The Value of Rushkoff’s Books

rushkoff_shirt.2.jpgWe were lucky enough to sit in today on peripatetic media theorist Douglas Rushkoff‘s graduate seminar at NYU, “Theoretical Perspectives on Interactivity.”

Down the wood-floored halls, past the interactive “Wooden Mirror” sculpture and the <a href="laboratory where researchers were re-inventing our media future, Rushkoff held court in a projector equipped corner room for 16 students. Discussing Marxist theorist Walter Benjamin and the concept of “aura” (yes, most of what Rushkoff said was over our heads), the professor said that while the best-selling books he’s written weren’t exactly “loss leaders” they are the “entrée to live engagements, which are the money makers.” In other words, he and others now write books so people will book them for other stuff that ultimately make them more money. It’s the experience, dude, like when you go to a concert with lousy sound instead of buying the $12.99 CD that’s much cleaner and clearer and comfortable to listen to.

Rushkoff also made more pop culture, underground, academic and historical references than we could follow, such as when he held up a T-shirt (above) and talked about James Joyce and a cross and last weekend’s comics convention, and Chinese characters tattooed on basketball players necks that could actually spell out something insulting for the player, and a Greco painting that you have to see in its Spanish museum, and a building in Reykjavik that has a swastika that’s not a Nazi symbol and a few dozen other things that proves he’s as knowledgeable as he is wide-ranging, even if his students sometimes didn’t know what he was talking about, either.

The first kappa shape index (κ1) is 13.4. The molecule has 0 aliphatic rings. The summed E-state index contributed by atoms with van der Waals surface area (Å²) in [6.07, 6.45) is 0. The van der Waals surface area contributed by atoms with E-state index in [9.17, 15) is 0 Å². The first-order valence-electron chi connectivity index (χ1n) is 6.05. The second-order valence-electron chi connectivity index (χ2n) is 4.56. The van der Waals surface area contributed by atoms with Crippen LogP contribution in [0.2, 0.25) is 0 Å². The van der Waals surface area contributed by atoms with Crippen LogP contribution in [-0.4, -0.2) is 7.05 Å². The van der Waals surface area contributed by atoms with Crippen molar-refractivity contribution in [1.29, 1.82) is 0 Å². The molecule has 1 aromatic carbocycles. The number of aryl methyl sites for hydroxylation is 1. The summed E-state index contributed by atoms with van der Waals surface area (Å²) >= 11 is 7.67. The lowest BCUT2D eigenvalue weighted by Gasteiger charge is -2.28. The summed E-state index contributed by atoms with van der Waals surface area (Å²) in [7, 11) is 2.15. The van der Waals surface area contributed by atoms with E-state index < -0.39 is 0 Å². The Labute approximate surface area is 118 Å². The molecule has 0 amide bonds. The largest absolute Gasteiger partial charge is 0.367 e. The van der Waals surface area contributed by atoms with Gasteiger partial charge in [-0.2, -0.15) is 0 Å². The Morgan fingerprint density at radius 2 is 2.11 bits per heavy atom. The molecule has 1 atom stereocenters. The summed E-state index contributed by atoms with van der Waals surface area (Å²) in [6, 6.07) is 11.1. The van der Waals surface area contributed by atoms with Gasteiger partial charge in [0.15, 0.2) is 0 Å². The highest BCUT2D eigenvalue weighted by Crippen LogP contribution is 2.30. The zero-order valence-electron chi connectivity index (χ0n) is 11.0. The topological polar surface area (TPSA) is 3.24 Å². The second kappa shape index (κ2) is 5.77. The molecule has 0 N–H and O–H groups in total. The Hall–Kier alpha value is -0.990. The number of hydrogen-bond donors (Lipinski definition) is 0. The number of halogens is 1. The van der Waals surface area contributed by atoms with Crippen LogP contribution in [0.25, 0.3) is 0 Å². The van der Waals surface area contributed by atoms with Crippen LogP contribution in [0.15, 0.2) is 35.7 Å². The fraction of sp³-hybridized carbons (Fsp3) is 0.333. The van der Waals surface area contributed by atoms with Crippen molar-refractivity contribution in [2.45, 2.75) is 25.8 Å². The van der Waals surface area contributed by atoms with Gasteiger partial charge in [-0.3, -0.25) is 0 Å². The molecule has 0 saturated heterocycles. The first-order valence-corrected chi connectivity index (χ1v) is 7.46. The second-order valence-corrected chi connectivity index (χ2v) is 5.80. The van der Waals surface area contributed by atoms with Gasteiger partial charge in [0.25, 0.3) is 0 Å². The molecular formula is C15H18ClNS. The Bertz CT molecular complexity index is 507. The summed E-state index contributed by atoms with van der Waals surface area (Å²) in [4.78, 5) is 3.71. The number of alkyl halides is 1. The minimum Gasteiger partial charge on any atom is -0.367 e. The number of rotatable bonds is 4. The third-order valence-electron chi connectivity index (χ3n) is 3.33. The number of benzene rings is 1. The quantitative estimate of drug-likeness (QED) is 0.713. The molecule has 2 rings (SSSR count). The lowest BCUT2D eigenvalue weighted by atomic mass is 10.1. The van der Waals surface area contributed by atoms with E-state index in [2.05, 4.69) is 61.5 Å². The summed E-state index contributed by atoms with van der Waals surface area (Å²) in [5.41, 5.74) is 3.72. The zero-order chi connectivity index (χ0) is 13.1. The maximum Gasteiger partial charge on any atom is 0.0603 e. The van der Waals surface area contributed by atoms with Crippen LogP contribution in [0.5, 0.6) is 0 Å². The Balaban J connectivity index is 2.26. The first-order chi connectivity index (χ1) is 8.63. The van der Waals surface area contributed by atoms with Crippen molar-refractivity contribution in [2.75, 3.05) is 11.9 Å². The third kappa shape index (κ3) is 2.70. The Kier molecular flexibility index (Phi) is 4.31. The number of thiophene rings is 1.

What we really want to know is why his latest book is all about business, and not about the media.

UPDATE: Here’s some explanation of why.

As a media theorist, I’d been called in by dozens of CEO’s asking me to help them “think outside the box” … and help them come with new “branding ideas.” When I’d suggest that rather than rebranding, they might consider innovating from the inside-out by creating better products, they’d invariably stare at me with horror … .

Making money should really just be a happy result of contributing to the world what you do best.

And Rushkoff’s core competency, he writes, is writing books.

Later, he writes us:

Don’t get me wrong: I’m glad to be called smart. But I hate for it to be at someone else’s expense. I don’t believe you that you’re not smart enough to keep up with anything I said! The students certainly did — they were the ones who brought up the basketball players’ tattoos example, to begin with (and were a bit miffed at being characterized as incapable of keeping up with Herr Professor Rushkoff’s brilliance). Really, what was going on in there was me keeping up with the many examples *they* came up with of stuff that has or doesn’t have what Benjamin calls “aura.” It’s a vexing concept, for sure, and in a mediaspace as big as ours, there’s a lot of places from which examples can be drawn. If I *am* smart, the best evidence is that I can almost hold my own with eighteen twenty-something-year-old interactive artists.